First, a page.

Nova Scotia

Crews pulled out of fighting western Nova Scotia forest fire

Extremely dry conditions and gusting winds have forced the province to pull crews out of a growing forest fire in western Nova Scotia.

20 kms of Trunk 8, near Maitland Bridge, is closed due to water bombers in the area

One of three helicopters working Monday slings water that it will drop on a nearby forest fire. (Shaina Luck/CBC)

Extremely dry conditions and gusting winds have forced the province to pull crews out of a growing forest fire in western Nova Scotia.

A fire near Seven Mile Lake in Annapolis County has burned about 140 hectares since last week and is still considered out of control.

"I think it has increased a little bit but they're not sure how much," Department of National Resources forest spokesman Jim Rudderham said later Monday afternoon.

"But the crews were removed for safety."

Fire damaged this area near the Mersey River, N.S., on Saturday morning. (Stefan Ostermeyer)

Highway 8 closed

The fire has expanded along Highway 8, which likely will be closed all night, he said. Firefighting teams will reassess this evening, and be "back at it tomorrow morning with new tactics to try to get this thing contained."

"We realize closing that highway is a major inconvenience but we're doing it for safety, for everybody," Rudderham said.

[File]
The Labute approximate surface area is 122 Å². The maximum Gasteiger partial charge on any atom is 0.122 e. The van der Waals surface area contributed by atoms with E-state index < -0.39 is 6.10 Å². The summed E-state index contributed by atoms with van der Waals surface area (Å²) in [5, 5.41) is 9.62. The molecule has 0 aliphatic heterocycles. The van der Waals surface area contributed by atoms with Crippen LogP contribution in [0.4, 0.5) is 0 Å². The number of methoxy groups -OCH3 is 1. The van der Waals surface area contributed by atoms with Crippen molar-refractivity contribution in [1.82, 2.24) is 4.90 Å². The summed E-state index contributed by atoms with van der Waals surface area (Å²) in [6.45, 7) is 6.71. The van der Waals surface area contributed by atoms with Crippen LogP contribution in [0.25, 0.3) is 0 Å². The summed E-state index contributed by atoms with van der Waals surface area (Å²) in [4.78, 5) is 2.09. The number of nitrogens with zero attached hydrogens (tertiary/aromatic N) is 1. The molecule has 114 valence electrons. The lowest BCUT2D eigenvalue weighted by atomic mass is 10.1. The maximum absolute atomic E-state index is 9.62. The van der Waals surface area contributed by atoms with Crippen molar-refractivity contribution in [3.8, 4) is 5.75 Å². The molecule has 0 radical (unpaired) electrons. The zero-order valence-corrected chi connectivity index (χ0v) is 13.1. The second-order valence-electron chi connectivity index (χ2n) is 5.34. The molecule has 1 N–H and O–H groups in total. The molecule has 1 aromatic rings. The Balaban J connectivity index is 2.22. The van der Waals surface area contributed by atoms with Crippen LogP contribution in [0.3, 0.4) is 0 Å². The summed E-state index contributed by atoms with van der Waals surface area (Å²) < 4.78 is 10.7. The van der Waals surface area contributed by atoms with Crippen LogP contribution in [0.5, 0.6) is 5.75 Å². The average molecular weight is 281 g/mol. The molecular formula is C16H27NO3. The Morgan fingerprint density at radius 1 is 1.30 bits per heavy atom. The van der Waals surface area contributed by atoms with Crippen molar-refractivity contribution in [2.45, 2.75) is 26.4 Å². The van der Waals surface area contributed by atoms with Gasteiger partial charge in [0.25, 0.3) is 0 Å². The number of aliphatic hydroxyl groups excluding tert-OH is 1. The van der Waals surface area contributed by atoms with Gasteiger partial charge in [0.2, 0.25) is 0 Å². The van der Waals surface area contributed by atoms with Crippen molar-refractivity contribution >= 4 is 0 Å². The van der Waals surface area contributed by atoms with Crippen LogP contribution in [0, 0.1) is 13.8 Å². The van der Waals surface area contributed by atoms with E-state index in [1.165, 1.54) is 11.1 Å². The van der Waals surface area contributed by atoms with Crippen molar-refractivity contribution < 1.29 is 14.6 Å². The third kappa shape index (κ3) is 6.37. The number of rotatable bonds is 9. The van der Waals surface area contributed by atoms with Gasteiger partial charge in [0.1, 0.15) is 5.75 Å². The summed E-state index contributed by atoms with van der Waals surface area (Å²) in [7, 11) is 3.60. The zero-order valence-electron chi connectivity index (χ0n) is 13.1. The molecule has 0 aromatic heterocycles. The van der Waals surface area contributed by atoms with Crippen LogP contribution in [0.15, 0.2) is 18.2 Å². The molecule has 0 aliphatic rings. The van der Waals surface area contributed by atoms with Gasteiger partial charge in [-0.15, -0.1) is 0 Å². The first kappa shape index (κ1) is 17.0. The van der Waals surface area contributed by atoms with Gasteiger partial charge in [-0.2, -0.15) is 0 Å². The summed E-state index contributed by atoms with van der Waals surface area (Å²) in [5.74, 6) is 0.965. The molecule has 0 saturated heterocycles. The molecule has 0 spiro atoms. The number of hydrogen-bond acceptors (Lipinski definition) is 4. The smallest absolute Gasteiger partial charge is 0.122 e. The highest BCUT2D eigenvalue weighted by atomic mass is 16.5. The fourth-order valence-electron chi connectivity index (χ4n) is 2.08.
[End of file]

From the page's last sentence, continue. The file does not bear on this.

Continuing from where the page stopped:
"The visibility with the smoke and then our water bombers going over top of that highway, that's why it's being closed. 

'Biting and clawing for every inch'

Earlier Monday, DNR's David Steeves said crews were fighting the fire as "aggressively as they can" 

High winds have caused "some setbacks" and the forest floor is tinder dry, he said.

"That's causing some pretty significant spread rates for our firefighters on the ground and making for a very dangerous situation," he said.

"We're biting and clawing for every inch out here. But we'll prevail. It's probably going take us quite a while."  

Building a fire line

Dozens of people — including department staff, volunteer firefighters and heavy equipment operators — were trying to contain the fire, which Steeves said grew overnight Sunday. Water bombers doused the fire from above on Monday afternoon.

"They're taking the heat out of the flame front so that our ground crews can come in and make an effort to actually suppress the fire," he said. 

Crews were also using heavy equipment to build a fire line.

"They're taking away the fuels from the forest floor so that the fire can't progress past that point."

Exhausted crews

Many firefighters have been on the ground since Thursday. Though they're tired, morale is high and they're confident they can make progress, Steeves said. 

David Lohnes, a fire captain with the North Queens Volunteer Fire Department, says a Maitland Bridge fire that burned about 21 hectares of land is now mostly hot spots, with crews building a fire guard around the perimeter.

A third fire in Greenfield in Queens County that covered about five hectares is also considered contained.